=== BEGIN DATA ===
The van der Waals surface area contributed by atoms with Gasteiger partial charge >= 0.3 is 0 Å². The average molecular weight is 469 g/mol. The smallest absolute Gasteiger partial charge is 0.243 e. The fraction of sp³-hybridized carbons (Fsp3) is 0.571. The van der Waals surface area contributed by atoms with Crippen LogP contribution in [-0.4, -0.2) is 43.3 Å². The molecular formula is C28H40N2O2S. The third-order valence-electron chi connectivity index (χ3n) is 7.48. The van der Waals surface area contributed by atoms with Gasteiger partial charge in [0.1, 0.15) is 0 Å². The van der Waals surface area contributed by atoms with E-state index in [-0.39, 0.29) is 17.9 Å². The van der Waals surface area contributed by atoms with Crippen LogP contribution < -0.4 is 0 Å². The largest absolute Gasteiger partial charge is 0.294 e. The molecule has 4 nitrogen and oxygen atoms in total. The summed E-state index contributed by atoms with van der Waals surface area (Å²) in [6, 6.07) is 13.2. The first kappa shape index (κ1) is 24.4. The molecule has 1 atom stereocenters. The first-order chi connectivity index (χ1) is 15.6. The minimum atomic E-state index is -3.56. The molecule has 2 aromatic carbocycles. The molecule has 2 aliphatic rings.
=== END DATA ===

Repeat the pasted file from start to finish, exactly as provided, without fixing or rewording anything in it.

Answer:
The van der Waals surface area contributed by atoms with Gasteiger partial charge >= 0.3 is 0 Å². The average molecular weight is 469 g/mol. The smallest absolute Gasteiger partial charge is 0.243 e. The fraction of sp³-hybridized carbons (Fsp3) is 0.571. The van der Waals surface area contributed by atoms with Crippen LogP contribution in [-0.4, -0.2) is 43.3 Å². The molecular formula is C28H40N2O2S. The third-order valence-electron chi connectivity index (χ3n) is 7.48. The van der Waals surface area contributed by atoms with Gasteiger partial charge in [0.1, 0.15) is 0 Å². The van der Waals surface area contributed by atoms with E-state index in [-0.39, 0.29) is 17.9 Å². The van der Waals surface area contributed by atoms with Crippen LogP contribution < -0.4 is 0 Å². The largest absolute Gasteiger partial charge is 0.294 e. The molecule has 4 nitrogen and oxygen atoms in total. The summed E-state index contributed by atoms with van der Waals surface area (Å²) in [6, 6.07) is 13.2. The first kappa shape index (κ1) is 24.4. The molecule has 1 atom stereocenters. The first-order chi connectivity index (χ1) is 15.6. The minimum atomic E-state index is -3.56. The molecule has 2 aromatic carbocycles. The molecule has 2 aliphatic rings.